each bar indicates a day with entries, and each dot is an empty day. That way you get an instant visual clue about how active the weblog has been, in a very small screen-space. And the bars are direct links to the entries, and they should have tooltips that consist of the titles of those entries. Anyway, more experimentation is needed. I think it was the little graph at Mind Hacks today that triggered this minor mindstorm. (Posted via email; I'll go back and fix the URLs later.) (Or not. The post-by-email attempt got a weird error message returned from bloggers postfix email processor.)


EDUCATION as tsunami death prevention

It's hard to understand how many reports I've heard on the radio in the past couple of weeks, where survivors say things like "the water went way out to sea, so I brought my children to the beach to see it". Before we spend a shitload of money on technological warning systems, how about a half a shitload of money spent on education? Why is there anyone in the world who doesn't realize that if the ocean goes away, it'll come back, worse? Yes, we need to do a hell of a lot now, for relief and rebuilding, and yes, an eventual global techno warning system will make sense. But before that can be built, it sure makes sense to me to do some serious education, to make sure that EVERYone's first response to seeing the ocean go away, is to run like hell for high ground.


Erik T subset ... and test

I'm sure this'll look a mess, but it's a collection of "catch up with Erik T" links, and at the same time a test of what formatting is done by blogger when you email a posting. So, I catch up with Erik Thauvin not by reading nor even skimming all of the articles, but rather by collecting the ones that I otherwise might have clicked on, here in this text file labeled as an html file. Sort of a link-reskimming of the Web's premier Java-orientd link-skimmer. Timeline starts about 12/22 or so.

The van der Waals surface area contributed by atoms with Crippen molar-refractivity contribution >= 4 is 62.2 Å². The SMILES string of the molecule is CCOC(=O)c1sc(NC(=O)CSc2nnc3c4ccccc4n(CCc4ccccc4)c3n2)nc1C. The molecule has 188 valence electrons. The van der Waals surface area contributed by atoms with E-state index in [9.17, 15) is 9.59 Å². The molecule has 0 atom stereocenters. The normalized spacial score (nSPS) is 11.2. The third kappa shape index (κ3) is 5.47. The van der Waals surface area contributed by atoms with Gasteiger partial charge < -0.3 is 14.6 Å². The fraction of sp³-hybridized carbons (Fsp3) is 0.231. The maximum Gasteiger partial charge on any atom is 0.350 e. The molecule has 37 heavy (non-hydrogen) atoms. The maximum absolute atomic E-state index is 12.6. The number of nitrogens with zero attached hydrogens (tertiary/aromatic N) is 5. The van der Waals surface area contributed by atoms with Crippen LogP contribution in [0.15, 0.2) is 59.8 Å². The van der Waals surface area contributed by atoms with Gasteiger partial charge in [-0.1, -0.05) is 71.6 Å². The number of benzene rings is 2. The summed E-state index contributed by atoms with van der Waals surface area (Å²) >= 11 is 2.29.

Extra tidbits to note: - free "groupware" - that logger "anti-framework" - neward's predictions for 2k5, except that his site is currently down. Note that Bruce Eckel has a new weblog for shorter thoughts. C. Enrique Ortiz' (J2ME guy) self-prediction review Weiqi -- Blogging Year In Review: 2004. Andrew -- Struts, JavaServer Faces, and Java Studio Creator: The Evolution of Web Application Frameworks. Ten for the Holidays. Greg Wilson reviews books for programmers and selects ten (or more) for your holiday reading. Holiday Party Guide to Patterns. A survey of some of the Gang of Four design patterns: Composite, Singleton, Factory, Adapter, Decorator, Facade, and MVC. Kevin ... Where to put files on the Mac Joe -- Why Java is better than C Scott ...Scott -- Java Graphing, JGoodies, Screenshots with Java. The Hidden Gems of Jakarta Commons, Part 1. The Jakarta Commons has a wide-ranging collection of handy classes that can save you the trouble of reinventing the wheel yet again. ONJava 2004 in Review: Popular Articles. Editor Chris Adamson takes a look back at some of the most popular articles published on ONJava during the last year.


Recursive animations

I wrote a little about this two years ago on GIGO. Last week (I can't keep up with those guys), boingboing noted a similar picture, and linked to instructions for how to make such a thing. I couldn't find any names on the site.